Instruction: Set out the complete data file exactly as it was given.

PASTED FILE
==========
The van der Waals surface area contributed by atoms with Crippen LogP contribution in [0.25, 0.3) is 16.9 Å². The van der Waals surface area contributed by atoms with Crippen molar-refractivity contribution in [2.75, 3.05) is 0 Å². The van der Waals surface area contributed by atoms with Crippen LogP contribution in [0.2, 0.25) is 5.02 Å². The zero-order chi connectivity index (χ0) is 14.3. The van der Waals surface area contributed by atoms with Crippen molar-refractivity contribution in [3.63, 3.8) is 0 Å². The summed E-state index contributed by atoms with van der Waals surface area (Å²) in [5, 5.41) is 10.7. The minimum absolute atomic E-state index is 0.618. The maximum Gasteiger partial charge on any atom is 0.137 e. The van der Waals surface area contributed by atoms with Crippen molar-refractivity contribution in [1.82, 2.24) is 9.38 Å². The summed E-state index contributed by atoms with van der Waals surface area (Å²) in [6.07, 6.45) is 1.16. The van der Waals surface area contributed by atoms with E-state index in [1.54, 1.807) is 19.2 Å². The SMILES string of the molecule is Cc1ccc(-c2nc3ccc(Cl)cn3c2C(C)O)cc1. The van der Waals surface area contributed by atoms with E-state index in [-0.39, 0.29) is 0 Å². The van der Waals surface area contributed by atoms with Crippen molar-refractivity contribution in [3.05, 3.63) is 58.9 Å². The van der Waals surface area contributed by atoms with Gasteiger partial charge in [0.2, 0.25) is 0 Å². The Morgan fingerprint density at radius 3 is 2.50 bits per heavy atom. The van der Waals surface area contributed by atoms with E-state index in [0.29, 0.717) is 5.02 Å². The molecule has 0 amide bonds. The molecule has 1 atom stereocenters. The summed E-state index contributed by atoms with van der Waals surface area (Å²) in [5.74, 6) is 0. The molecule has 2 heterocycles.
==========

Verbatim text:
The van der Waals surface area contributed by atoms with Crippen LogP contribution in [0.25, 0.3) is 16.9 Å². The van der Waals surface area contributed by atoms with Crippen molar-refractivity contribution in [2.75, 3.05) is 0 Å². The van der Waals surface area contributed by atoms with Crippen LogP contribution in [0.2, 0.25) is 5.02 Å². The zero-order chi connectivity index (χ0) is 14.3. The van der Waals surface area contributed by atoms with Crippen molar-refractivity contribution in [3.63, 3.8) is 0 Å². The summed E-state index contributed by atoms with van der Waals surface area (Å²) in [5, 5.41) is 10.7. The minimum absolute atomic E-state index is 0.618. The maximum Gasteiger partial charge on any atom is 0.137 e. The van der Waals surface area contributed by atoms with Crippen molar-refractivity contribution in [1.82, 2.24) is 9.38 Å². The summed E-state index contributed by atoms with van der Waals surface area (Å²) in [6.07, 6.45) is 1.16. The van der Waals surface area contributed by atoms with E-state index in [1.54, 1.807) is 19.2 Å². The SMILES string of the molecule is Cc1ccc(-c2nc3ccc(Cl)cn3c2C(C)O)cc1. The van der Waals surface area contributed by atoms with E-state index in [-0.39, 0.29) is 0 Å². The van der Waals surface area contributed by atoms with Crippen molar-refractivity contribution in [3.05, 3.63) is 58.9 Å². The van der Waals surface area contributed by atoms with Gasteiger partial charge in [0.2, 0.25) is 0 Å². The Morgan fingerprint density at radius 3 is 2.50 bits per heavy atom. The van der Waals surface area contributed by atoms with E-state index in [0.29, 0.717) is 5.02 Å². The molecule has 0 amide bonds. The molecule has 1 atom stereocenters. The summed E-state index contributed by atoms with van der Waals surface area (Å²) in [5.74, 6) is 0. The molecule has 2 heterocycles.